Magic Marc Productions

I am an independent concert, music and event promoter based in the Minneapolis / Saint Paul, Minnesota area.

I am interested in creating unique, one of a kind, once in a lifetime, never to be forgotten events!

I am open to all ideas, suggestions, and comments for any kind of artistic endeavor.

Please feel free to email me with your thoughts.

Thank you.

Marc Evan Percansky

Bob Dylan's Nobel Prize puts Northland in global spotlight

Bob Dylan performs for a crowd of nearly 8,000 at the Duluth Entertainment Convention Center Arena in October 1998. (Bob King /

John Bushey is the guest of honor of an event Saturday celebrating his 25 years as host of the popular Bob Dylan-themed KUMD-FM radio program "Highway 61 Revisited."

Turns out he is going to have to share the limelight.

"Which I'm thrilled to do," Bushey said. "If it gets more people down here, let's party."

Dylan — born in Duluth and raised in Hibbing — was named winner of the Nobel Prize in Literature on Thursday, which has Bushey's party-planners looking for a way to tack on a celebration of the award. The event, which starts at 8 p.m. at The Rex, will include music by Cowboy Angel Blue, The Boomchucks and other special guests. Bushey will be honored by the city of Duluth and there will be a silent auction, with memorabilia signed by Dylan, Joan Baez, Donovan and more.

Zane Bail, co-chair of Duluth Dylan Fest, said organizers already were kicking around ideas for incorporating Dylan's prize: maybe a cake, signs, a special toast.

"We'll weave this together," she said. "It's John's party, but it's a big deal. I think he's happy to share a stage."

Bushey's "Highway 61 Revisited," which airs at 5 p.m. Saturdays on 103.3 FM, has a mix of the music that influenced Dylan and was influenced by him, covers, concerts, studio outtakes and rarities.

"It's all put together with a little education," Bushey said. "I never invade (Dylan's) privacy. I'm respectful of his music and his life."

In the process of hosting the show — which he initially thought would last about three months — he has become one of the world's go-tos for Dylan-related things.

"I still don't understand why I am," he said. "I'm one of those nuts. When I get a hold of somebody, when somebody grabs me, they grab me in a big way. Whether it's Harry Houdini, John Lennon or Bob Dylan. I read everything I can get my hands on."

After the prize was announced Thursday in Stockholm — early Thursday morning in Duluth — Bushey began taking phone calls from media around the world. He answered calls from Japan and Great Britain, in addition to those from local and regional reporters.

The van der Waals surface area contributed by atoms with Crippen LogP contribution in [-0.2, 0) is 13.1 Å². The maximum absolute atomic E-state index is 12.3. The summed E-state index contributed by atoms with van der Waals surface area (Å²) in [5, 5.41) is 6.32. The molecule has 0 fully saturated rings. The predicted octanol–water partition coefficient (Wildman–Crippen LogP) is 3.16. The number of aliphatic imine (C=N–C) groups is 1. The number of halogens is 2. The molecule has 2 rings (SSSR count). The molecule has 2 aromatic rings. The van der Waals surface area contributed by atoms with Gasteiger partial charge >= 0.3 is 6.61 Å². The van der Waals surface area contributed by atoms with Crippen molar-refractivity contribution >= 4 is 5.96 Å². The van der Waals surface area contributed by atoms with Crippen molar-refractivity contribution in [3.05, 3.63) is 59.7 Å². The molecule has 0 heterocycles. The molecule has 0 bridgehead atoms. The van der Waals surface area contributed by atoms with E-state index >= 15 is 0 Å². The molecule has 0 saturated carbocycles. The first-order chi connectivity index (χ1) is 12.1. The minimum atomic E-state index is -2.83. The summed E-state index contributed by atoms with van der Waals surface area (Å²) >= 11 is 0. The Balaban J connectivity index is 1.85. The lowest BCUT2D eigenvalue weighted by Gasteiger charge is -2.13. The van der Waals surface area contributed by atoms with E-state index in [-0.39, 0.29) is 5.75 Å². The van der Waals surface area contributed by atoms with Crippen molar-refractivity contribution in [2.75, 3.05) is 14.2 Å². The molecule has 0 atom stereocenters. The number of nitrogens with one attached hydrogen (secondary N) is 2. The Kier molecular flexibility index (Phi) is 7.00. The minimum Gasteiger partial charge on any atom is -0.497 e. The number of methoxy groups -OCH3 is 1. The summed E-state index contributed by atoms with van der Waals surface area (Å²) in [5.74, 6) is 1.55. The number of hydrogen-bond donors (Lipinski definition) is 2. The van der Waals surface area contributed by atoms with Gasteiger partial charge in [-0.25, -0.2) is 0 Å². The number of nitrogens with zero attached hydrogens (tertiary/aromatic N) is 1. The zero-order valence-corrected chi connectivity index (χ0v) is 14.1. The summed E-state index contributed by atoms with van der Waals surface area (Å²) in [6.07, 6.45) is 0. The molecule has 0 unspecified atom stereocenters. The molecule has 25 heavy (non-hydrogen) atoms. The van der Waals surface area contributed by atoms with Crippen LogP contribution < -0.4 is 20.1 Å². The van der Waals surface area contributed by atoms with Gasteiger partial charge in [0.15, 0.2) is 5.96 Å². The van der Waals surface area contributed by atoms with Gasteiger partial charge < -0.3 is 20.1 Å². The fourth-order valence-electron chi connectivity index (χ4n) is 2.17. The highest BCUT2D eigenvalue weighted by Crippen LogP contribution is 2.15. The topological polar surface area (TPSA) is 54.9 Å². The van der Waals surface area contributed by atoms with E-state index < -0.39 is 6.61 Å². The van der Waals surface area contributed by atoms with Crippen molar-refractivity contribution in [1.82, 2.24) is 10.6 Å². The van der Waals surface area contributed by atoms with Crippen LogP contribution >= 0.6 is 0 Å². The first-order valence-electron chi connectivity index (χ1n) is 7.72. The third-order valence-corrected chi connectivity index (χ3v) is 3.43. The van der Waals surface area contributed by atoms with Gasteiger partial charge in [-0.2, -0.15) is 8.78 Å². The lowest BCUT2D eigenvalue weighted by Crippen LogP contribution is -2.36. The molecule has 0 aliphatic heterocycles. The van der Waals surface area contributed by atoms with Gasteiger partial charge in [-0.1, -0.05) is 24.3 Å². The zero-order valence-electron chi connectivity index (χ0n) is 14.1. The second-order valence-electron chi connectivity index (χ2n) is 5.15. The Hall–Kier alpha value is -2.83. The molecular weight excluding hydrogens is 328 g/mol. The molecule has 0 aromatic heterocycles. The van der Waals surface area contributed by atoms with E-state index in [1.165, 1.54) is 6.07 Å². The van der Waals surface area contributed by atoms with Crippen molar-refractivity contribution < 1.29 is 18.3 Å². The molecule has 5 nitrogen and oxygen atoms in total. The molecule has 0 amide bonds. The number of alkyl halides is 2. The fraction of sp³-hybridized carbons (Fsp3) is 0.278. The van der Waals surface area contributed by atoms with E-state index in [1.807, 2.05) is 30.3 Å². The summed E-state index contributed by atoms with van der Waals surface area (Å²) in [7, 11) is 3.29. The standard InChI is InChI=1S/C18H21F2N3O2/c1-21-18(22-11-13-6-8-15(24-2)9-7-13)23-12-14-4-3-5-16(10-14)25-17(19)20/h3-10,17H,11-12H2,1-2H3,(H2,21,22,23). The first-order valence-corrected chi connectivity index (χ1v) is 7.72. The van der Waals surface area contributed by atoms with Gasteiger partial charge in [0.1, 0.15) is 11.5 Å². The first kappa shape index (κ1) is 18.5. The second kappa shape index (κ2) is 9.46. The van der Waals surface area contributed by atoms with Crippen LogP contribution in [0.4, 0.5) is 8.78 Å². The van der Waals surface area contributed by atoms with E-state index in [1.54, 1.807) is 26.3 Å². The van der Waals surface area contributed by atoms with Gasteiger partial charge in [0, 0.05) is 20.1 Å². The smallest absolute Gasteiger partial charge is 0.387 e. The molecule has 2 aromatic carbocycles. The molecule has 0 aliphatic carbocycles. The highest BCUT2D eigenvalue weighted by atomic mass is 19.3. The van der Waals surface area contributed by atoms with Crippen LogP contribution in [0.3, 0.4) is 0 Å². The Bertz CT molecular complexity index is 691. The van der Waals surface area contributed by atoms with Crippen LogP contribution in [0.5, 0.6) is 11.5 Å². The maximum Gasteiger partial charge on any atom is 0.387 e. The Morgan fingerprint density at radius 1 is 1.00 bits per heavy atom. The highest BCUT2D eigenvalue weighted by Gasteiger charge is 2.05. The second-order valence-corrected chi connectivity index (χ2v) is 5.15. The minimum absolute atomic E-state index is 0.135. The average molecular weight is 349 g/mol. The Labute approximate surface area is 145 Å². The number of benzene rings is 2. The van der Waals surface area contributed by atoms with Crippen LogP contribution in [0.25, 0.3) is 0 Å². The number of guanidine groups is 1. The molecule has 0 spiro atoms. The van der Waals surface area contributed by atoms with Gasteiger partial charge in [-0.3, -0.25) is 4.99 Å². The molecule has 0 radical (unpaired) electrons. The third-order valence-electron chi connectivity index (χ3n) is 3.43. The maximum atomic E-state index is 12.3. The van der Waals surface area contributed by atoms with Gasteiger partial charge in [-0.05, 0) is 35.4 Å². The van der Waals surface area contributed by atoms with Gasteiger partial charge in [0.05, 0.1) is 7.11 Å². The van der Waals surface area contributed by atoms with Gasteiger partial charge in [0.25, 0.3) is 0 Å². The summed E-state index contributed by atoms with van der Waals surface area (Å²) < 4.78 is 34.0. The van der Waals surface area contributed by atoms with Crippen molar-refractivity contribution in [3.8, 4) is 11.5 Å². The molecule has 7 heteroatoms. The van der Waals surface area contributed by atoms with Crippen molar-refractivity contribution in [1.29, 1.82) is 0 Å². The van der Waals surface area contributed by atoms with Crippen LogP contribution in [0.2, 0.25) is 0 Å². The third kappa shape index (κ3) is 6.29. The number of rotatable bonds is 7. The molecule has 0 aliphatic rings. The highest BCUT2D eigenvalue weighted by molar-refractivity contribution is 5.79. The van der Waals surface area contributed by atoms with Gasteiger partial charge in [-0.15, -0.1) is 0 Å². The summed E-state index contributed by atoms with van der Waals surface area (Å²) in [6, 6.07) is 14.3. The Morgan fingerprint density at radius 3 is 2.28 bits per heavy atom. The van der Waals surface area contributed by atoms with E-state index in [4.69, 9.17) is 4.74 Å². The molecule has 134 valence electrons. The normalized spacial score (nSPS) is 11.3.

"I got woken up at 3 a.m. by someone in Australia," he told the News Tribune early Thursday afternoon. "I've been up ever since."

In past years, Dylan had been a contender for the Nobel Prize, at least according to the oddsmakers — especially in 2011 when the British gambling company Ladbrokes made him a 5-1 favorite to win.

"There's been talk of this for several years," Bushey said. "It never seems to happen. There wasn't talk this year; it came out of the blue."

Dylan is not the first artist with Duluth ties to win the award. Sinclair Lewis, who briefly lived in the city, won in 1930. Dylan is the only singer-songwriter to win the award — which resonated with Brad Nelson, who is on the Duluth Dylan Fest committee and whose band The Boomchucks, with Jamie Ness, covers Dylan tunes.

"I think it says that he was a songwriter who just kind of blew the doors open for what lyrics could do and mean and how deep they could go and how complicated they could be," he said.

The news isn't sitting as well with the book world, according to Claire Kirch, the Duluth-based Midwest correspondent for Publishers Weekly. She said more-popular picks would have been Philip Roth, Marilynne Robinson or Joyce Carol Oates.

"They're saying that there are real writers who may have deserved it more and the booksellers feel like, 'Oh, he doesn't have much of a body of work,' " said Kirch, whose own response is mixed. "I'm proud as a Duluthian that he won the Nobel Prize in Literature because he's a native of Duluth and, wow, that's great. As someone in the book publishing industry, I do feel there are others more worthy."

Bushey predicted that the award announcement will make Duluth and Hibbing, where Dylan spent his childhood after the age of 6, a draw for national and global media in the coming days.

"Let's face it. There is nowhere else in the world that can celebrate Bob Dylan winning this award that can also celebrate his place of birth," he said. "This is big."


What: 25th Anniversary of "Highway 61 Revisited"

When: 8 p.m.-midnight Saturday

Where: The Rex, 600 E. Superior St.

Tickets: $10 at the door

More info: Volunteer host John Bushey will be honored by the city of Duluth; a Dylan-themed silent auction with proceeds going to Duluth Dylan Fest; music by Cowboy Angel Blue, The Boomchucks and special guests.

Original Article:

Copyright © 2010 - 2019  Magic Marc Productions | All Rights Reserved | Privacy Policy